'I have gathered the smallest atoms of time into ever-more-substantial textures,' wrote Mallarmé. To give substance to that thin thread of water or sand that runs between our fingers--that is our sole problem. It is this that inspires the mystics, as it inspires the poets. 'The contemplation of time is the key to human life,' says Simone Weil.'"
--Philippe Diolé, The Most Beautiful Desert of All

"The only reason for time is so that everything doesn't happen at once."
--Albert Einstein


I'm thrilled to announce that I'm a contributor to an amazing new podcast. Hosted by Corvallis, Oregon " gal Tara Rodden Robinson--whose credo is "Do More of What You Love"-- The Tara Show is a unique blend of conversation and story. We'll be exploring topics ranging from leadership, sports (I will not be on that show, unless to discuss my athletic prowess as a walker), personal productivity, faith. spiritual growth, and much more.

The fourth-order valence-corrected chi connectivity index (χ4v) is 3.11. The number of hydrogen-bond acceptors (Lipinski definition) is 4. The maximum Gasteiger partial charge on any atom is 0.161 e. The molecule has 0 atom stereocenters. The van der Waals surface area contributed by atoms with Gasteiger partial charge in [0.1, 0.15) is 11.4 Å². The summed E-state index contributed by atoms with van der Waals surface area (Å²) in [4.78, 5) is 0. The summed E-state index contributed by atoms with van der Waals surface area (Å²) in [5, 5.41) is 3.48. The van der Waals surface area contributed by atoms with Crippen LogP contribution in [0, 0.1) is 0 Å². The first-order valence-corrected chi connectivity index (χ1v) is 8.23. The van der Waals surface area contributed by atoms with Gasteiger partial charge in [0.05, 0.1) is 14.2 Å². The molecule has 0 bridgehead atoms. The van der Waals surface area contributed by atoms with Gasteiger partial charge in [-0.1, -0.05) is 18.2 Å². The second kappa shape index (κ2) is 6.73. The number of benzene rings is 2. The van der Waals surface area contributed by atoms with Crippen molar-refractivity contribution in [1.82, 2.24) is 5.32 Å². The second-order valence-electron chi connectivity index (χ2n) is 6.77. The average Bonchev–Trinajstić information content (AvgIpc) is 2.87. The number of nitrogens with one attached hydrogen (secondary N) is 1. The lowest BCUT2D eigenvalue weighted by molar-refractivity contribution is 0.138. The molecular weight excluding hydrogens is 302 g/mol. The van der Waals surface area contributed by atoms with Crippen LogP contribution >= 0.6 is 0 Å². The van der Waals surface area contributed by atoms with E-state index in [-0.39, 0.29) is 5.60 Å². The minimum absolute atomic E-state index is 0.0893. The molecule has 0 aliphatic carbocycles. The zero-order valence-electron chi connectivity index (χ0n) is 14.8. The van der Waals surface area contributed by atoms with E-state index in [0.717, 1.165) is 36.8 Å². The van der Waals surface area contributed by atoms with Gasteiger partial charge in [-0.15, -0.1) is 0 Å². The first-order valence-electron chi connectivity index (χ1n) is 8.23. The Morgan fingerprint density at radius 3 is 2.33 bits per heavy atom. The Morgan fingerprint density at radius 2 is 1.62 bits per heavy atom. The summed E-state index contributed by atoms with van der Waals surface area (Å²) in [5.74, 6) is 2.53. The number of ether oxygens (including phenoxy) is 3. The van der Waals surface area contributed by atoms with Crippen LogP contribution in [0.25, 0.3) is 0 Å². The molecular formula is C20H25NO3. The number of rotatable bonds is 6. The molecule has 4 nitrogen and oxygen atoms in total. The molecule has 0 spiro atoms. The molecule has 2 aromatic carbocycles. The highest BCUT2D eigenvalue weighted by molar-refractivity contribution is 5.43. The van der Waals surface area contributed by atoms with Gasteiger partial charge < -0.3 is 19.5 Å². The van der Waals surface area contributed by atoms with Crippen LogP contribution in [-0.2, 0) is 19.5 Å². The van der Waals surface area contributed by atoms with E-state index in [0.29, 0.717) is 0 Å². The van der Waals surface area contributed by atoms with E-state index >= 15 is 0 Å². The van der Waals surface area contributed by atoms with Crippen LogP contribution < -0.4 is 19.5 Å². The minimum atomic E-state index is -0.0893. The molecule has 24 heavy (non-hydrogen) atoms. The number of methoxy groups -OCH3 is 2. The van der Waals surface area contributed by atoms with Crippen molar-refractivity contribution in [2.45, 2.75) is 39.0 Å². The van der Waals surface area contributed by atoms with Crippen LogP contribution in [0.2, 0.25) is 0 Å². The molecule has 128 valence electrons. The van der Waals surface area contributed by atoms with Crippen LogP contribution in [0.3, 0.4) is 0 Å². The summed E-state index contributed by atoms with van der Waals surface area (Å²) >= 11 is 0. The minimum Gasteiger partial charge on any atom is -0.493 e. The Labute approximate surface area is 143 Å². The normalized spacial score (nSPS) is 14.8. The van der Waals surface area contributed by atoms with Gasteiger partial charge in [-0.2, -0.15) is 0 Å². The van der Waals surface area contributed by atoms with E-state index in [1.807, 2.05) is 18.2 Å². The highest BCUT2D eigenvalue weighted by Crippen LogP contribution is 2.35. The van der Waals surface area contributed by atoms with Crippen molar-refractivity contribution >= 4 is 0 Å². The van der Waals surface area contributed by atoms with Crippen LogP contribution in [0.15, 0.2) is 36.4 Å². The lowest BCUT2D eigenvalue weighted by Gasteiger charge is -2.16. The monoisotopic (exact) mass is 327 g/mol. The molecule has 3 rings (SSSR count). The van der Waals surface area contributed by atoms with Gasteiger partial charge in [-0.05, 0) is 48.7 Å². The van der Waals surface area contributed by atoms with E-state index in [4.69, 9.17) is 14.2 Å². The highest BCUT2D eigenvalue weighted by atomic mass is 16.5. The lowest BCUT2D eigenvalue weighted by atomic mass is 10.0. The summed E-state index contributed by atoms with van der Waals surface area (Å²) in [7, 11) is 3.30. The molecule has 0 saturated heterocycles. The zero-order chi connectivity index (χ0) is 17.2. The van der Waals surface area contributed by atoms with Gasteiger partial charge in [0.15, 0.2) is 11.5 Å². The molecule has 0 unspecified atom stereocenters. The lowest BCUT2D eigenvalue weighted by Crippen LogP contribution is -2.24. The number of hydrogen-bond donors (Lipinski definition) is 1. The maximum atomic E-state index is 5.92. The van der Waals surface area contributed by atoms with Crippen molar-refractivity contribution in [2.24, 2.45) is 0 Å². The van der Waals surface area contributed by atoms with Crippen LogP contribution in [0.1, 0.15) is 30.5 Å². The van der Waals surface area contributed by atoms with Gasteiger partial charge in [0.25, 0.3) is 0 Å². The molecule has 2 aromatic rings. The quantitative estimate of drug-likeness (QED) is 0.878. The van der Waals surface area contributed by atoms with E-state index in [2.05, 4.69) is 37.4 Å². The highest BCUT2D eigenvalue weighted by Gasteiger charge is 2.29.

Check out our first episode on iTunes  or visit us on SoundCloud, or word just came in, listen right here!

Tara first contacted me a few weeks ago when I was in Palm Springs. "Would you have a moment to talk on the phone sometime in the next week or so?" she emailed. Starved for company, I responded, "Hell yeah-- what're you doing right now?"

We had a lovely chat, and right away I was totally intrigued by the sound of her show. Plus she is one of the few people I have ever met--Catherine Kolpak of Magnificat being another--who does what she says she's going to, when she says she's going to, is conscientious, clear, responsible, responsive, and is simply on it, man.